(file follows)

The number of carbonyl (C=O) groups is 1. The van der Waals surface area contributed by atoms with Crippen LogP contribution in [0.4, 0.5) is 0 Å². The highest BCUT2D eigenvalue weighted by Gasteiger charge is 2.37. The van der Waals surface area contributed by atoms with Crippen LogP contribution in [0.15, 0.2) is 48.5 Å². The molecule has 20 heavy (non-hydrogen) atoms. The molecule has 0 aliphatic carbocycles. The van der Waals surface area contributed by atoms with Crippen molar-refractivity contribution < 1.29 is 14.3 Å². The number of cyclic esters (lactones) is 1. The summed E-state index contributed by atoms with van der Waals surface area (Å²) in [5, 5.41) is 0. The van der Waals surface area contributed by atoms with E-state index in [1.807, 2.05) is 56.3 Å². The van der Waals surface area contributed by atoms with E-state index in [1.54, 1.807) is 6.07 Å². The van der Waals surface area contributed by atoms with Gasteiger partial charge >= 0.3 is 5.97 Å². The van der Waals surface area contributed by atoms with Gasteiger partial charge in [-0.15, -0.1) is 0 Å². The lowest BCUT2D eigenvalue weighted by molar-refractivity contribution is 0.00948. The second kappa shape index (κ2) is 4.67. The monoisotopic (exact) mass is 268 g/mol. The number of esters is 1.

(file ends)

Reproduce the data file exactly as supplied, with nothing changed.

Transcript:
The number of carbonyl (C=O) groups is 1. The van der Waals surface area contributed by atoms with Crippen LogP contribution in [0.4, 0.5) is 0 Å². The highest BCUT2D eigenvalue weighted by Gasteiger charge is 2.37. The van der Waals surface area contributed by atoms with Crippen LogP contribution in [0.15, 0.2) is 48.5 Å². The molecule has 20 heavy (non-hydrogen) atoms. The molecule has 0 aliphatic carbocycles. The van der Waals surface area contributed by atoms with Crippen molar-refractivity contribution < 1.29 is 14.3 Å². The number of cyclic esters (lactones) is 1. The summed E-state index contributed by atoms with van der Waals surface area (Å²) in [5, 5.41) is 0. The van der Waals surface area contributed by atoms with E-state index in [1.807, 2.05) is 56.3 Å². The van der Waals surface area contributed by atoms with E-state index in [1.54, 1.807) is 6.07 Å². The van der Waals surface area contributed by atoms with Gasteiger partial charge >= 0.3 is 5.97 Å². The van der Waals surface area contributed by atoms with Gasteiger partial charge in [-0.15, -0.1) is 0 Å². The lowest BCUT2D eigenvalue weighted by molar-refractivity contribution is 0.00948. The second kappa shape index (κ2) is 4.67. The monoisotopic (exact) mass is 268 g/mol. The number of esters is 1.